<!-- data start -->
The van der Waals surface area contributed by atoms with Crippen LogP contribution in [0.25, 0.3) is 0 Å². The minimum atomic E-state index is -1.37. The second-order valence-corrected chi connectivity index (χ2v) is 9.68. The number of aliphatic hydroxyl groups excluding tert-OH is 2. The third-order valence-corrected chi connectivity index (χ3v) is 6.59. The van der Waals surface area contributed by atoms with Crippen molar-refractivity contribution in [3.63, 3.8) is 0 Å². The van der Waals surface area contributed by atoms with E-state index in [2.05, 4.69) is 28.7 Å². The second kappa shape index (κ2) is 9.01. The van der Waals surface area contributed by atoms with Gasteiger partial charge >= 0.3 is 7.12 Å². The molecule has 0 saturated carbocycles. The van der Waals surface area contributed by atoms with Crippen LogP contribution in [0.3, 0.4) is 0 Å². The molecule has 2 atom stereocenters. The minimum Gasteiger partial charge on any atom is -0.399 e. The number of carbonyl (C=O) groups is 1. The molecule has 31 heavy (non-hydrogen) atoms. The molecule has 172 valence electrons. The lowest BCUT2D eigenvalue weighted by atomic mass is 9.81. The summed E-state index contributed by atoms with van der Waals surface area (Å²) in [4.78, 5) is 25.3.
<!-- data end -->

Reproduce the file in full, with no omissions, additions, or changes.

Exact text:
The van der Waals surface area contributed by atoms with Crippen LogP contribution in [0.25, 0.3) is 0 Å². The minimum atomic E-state index is -1.37. The second-order valence-corrected chi connectivity index (χ2v) is 9.68. The number of aliphatic hydroxyl groups excluding tert-OH is 2. The third-order valence-corrected chi connectivity index (χ3v) is 6.59. The van der Waals surface area contributed by atoms with Crippen molar-refractivity contribution in [3.63, 3.8) is 0 Å². The van der Waals surface area contributed by atoms with E-state index in [2.05, 4.69) is 28.7 Å². The second kappa shape index (κ2) is 9.01. The van der Waals surface area contributed by atoms with Gasteiger partial charge >= 0.3 is 7.12 Å². The molecule has 0 saturated carbocycles. The van der Waals surface area contributed by atoms with Crippen LogP contribution in [0.3, 0.4) is 0 Å². The molecule has 2 atom stereocenters. The minimum Gasteiger partial charge on any atom is -0.399 e. The number of carbonyl (C=O) groups is 1. The molecule has 31 heavy (non-hydrogen) atoms. The molecule has 172 valence electrons. The lowest BCUT2D eigenvalue weighted by atomic mass is 9.81. The summed E-state index contributed by atoms with van der Waals surface area (Å²) in [4.78, 5) is 25.3.